Liked by 1 person

    • I’m much calmer as a grandmother. Some of it is because grandmothers only have grandkids part time! Phew! But there’s also a bit of wisdom that I think comes with a hindsight. I’ve been through a lot worse than a dousing with the hose or marker on the furniture (which sounds familiar btw). Ha ha ha.


  3. Antonia says:

    I love the photo Diana! Before I started reading, I was scared that might be! Love it!

    Liked by 1 person

  4. reocochran says:

    This was reminiscent of Jean Kerr or James Thurber. Diana, you wrote a humorous, throw in a dash of dry wit, very funny, laughter-inducing real life story!
    This description was like so many of the years I “stayed home” babysitting five children added to my own three kids. Everything was “fly by the seat of my pants.” Glad it seemed to be Shakespearean, “All’s well that end’s well.” 🖋📃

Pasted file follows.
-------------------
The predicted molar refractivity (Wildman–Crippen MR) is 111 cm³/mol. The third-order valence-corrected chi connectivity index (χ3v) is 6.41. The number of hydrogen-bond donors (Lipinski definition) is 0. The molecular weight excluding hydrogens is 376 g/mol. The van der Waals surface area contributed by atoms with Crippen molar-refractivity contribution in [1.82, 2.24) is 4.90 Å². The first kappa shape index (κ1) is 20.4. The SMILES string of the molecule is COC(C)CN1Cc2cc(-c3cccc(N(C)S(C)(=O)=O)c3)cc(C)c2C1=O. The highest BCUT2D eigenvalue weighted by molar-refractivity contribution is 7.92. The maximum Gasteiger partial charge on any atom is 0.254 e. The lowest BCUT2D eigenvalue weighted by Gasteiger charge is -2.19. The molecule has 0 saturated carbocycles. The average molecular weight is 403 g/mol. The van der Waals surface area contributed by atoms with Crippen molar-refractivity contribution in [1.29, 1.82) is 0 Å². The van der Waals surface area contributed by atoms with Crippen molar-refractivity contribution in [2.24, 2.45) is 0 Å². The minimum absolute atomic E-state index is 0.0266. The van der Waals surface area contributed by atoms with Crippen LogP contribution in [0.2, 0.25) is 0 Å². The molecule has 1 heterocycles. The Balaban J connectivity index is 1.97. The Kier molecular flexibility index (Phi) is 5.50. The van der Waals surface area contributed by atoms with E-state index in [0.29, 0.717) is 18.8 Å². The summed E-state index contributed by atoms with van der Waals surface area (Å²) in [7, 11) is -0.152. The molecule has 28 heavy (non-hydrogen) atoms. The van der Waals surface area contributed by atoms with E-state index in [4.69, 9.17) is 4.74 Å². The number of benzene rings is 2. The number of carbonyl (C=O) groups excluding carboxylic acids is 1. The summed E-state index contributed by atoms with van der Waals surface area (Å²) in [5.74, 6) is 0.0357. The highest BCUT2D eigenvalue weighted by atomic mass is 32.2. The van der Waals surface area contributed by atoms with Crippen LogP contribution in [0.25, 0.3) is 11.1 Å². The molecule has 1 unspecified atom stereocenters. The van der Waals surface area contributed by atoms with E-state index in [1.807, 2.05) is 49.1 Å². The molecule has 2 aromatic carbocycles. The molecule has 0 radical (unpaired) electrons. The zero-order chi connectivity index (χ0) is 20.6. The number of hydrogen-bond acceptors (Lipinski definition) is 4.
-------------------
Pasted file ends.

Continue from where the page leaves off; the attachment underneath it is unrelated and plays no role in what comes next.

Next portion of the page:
Liked by 1 person

    • I can barely handle one kid without things getting out of whack! How did you handle 8!?! Ha ha. Of course, I’m a big kid and terrible at keeping control of things. 🙂 The trick, as you know, is to laugh. ❤


  5. As they say, you couldn’t write it, Diana. It would make a wonderful short film 😉

    Liked by 1 person

  6. OH NO!! You seriously could not make this stuff up! I am not going to lie, the outcome was unexpected. For real I thought those rugs were getting lit on fire. HA! And the secret is out of the bag, your little grandson does NOT take after grampy! I love reading stories like these because they make me feel like I am not alone. I totally would have used dish soap as well. Love it!

    Liked by 1 person